Darkness at the heart of Mann
Thomas Mann, by Ronald Hayman, Bloomsbury, pounds 25; Peter Parker is absorbed by the secret life of `the last great European man of letters'
Saturday 16 March 1996
The terrible personal cost of maintaining this public image is what provides Hayman with his principal theme. The real man, as he skilfully and persuasively demonstrates, is to be found in the books. "Thomas Mann's work," he tells us, "is full of self-portraiture, and none of his characters tells us more about him than Aschenbach."
The protagonist of Mann's beautifully compact tale - a superb miniature in an oeuvre not otherwise characterised by concision - comes to Venice in order to take a holiday from a life devoted to "rigid, cold and passionate duty". A similar impulse must have led Mann to write his diaries, in which he describes his obsessions with a succession of young men and boys similar to the story's Tadzio. It seems that none of these passions resulted in anything more physical than the occasional kiss, which is just as well since the original of Tadzio was a mere 10 years old and his successors included both Mann's son Klaus and his grandson Frido.
Sexual restraint may explain why Mann's erotic fixations maintained their power over him and became transfigured in his work. It has often been said, usually by alarmed critics, that Death in Venice is not a story about an old man's pursuit of a young boy; this is partly true, but there would have been no story at all had not the susceptible Mann become captivated by the beautiful Wladyslaw Moes, who years later vividly recalled the man "who'd been watching him wherever he went", and who remembered "an especially intent look when he and the man were together in the elevator" of the Hotel des Bains.
Although Mann incorporated innumerable details from his 1911 Venetian holiday into Death in Venice - including the mysterious gondolier and the ancient dandy, both of whom take on roles that are heavy with symbolism - he excludes his wife, who was with him at the time. (Aschenbach's wife is conveniently dead.)
In spite of a marriage lasting 50 years, and to all appearances characterised by devotion, Katia Mann was often as sidelined in her husband's life as she was in his fiction. He had married her virtually on the rebound from a four-year friendship with a painter called Paul Ehrenberg, a relationship Mann always considered the "central emotional experience" of his life. Ehrenberg was the same age as Mann and therefore held out possibilities very different from those of minors in sailor suits, but even had there been any suggestion that the two young men might live together, Mann would have been too aware of his reputation (established during this period with the publication of Buddenbrooks) to have risked it.
Despite being Jewish in a society that was already rife with anti-Semitism, the wealthy, cultured and attractive Katia Pringsheim was quite a catch. Hayman describes Mann's courtship of her as "assiduous" rather than emotionally committed, and it is possible he was physically more attracted to Katia's twin-brother. He was not, however, searching for a lover, but for a wife, and in as much as he and Katia enjoyed a companionable marriage and produced six children, they both fulfilled their slotted roles. Emotional and sexual fulfilment was another matter, however. "It can hardly be a question of actual impotence," Mann noted after a failure in the marital bed. What would happen if a young man were at my disposal?" The answer is probably: not much.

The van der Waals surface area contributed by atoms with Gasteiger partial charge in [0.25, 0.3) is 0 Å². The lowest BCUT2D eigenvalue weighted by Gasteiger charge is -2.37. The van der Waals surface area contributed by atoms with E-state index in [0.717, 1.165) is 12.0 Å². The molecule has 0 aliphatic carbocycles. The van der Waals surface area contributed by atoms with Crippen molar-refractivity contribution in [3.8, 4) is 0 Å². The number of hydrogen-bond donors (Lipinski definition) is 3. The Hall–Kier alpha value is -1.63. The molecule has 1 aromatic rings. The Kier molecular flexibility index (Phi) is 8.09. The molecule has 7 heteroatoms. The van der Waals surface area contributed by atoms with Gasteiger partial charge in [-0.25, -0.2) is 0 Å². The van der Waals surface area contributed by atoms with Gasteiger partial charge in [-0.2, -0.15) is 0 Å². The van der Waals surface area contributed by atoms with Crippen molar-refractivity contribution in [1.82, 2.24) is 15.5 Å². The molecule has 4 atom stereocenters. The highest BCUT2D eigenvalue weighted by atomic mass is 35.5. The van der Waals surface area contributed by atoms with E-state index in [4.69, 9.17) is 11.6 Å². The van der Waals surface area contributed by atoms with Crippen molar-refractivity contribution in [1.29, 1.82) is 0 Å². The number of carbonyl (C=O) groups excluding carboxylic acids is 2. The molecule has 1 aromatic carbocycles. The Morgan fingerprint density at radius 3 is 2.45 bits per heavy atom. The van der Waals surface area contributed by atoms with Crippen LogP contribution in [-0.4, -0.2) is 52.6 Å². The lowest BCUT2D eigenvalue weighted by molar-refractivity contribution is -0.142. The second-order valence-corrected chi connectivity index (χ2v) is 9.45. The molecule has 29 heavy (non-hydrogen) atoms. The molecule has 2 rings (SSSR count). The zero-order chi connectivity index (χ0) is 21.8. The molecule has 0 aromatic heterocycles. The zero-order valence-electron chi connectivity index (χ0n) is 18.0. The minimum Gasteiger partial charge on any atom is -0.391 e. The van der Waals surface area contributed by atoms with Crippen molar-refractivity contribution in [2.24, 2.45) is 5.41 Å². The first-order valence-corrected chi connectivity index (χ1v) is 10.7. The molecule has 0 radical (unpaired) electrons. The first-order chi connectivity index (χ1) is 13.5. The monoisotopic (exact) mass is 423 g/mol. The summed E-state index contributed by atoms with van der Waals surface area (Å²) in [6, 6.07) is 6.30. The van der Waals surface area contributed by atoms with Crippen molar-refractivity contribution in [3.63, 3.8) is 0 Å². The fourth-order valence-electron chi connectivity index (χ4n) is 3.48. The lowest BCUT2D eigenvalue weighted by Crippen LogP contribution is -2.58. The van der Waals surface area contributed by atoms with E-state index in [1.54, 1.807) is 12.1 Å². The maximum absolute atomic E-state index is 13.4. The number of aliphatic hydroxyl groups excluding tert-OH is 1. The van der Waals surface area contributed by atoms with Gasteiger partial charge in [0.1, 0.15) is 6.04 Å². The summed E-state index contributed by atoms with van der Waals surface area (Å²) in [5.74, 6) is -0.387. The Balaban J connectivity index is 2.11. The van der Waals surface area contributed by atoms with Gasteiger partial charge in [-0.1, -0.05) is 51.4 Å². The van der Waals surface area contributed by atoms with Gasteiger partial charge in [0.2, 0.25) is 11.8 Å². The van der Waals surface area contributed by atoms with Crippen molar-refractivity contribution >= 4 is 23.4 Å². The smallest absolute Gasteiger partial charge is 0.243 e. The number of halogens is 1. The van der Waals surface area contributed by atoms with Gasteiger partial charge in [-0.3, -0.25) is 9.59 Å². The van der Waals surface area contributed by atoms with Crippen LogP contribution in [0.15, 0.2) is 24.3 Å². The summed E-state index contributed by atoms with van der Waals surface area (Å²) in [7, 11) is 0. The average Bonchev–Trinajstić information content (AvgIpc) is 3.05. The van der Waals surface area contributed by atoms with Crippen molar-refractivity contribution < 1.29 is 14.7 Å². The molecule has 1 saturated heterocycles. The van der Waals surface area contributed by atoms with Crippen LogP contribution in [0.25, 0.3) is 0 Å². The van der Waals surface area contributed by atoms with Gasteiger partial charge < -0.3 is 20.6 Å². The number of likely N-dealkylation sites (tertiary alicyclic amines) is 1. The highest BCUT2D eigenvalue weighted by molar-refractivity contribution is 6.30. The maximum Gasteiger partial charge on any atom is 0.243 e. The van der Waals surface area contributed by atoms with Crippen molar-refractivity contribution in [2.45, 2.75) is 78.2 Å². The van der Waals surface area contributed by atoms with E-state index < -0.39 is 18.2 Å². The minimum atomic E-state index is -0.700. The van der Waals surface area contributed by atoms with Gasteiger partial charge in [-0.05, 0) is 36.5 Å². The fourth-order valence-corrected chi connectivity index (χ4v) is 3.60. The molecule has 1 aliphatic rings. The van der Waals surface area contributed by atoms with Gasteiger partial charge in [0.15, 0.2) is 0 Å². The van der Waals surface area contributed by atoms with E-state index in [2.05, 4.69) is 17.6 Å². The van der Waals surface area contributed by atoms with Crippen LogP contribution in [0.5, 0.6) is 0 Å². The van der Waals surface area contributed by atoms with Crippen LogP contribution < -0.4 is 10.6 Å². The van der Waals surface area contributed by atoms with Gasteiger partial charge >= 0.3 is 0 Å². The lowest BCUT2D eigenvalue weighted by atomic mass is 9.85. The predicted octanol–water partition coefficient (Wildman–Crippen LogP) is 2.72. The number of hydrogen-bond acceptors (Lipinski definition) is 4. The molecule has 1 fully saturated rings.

Mann's children deserve a book to themselves, and certainly more attention than they receive here. The most gifted were the two eldest, Erika and Klaus, both of whom were writers and homosexual, which makes their relationship with their father particularly interesting. Born almost exactly a year apart, Erika and Klaus were especially close and apparently pretended to be twins.
Erika became Mann's invaluable amanuensis, but Klaus's principal hold upon his father's attention was as a burgeoning 13-year-old, surprised one evening romping naked around his bedroom. A later glimpse of Klaus with his shirt off made Mann wonder whether he had lost all interest in heterosexuality, and this potent image surfaced many years later in the description of Joseph in Mann's biblical tetralogy of novels. Grown up, Klaus was of less interest to his father, who refused to interrupt a lecture tour when his unhappy son eventually committed suicide.
The complicated dynamics of Mann's relationships with his children remain rather sketchy but elsewhere Hayman's book is extremely thorough and, even when dealing with such potentially explosive matters as incest and pederasty, remains admirably level-headed and unjudgemental. What emerges clearly is that Mann's story is essentially a tragedy. But in spite of his pomposity, his chilliness, his ruthlessness and selfishness, he remains curiously sympathetic.
At the age of 75, Mann enjoyed a final, preposterous flirtation with a hotel waiter. "World fame means a great deal to me," he wrote, "but it is nothing in comparison with a smile from him, the look in his eyes." Naturally, it came to nothing, and Mann wrote his own epitaph: "It will probably be a relief - the return to work as substitute for happiness. That is how it must be. It is the condition (and the origin?) of all genius."
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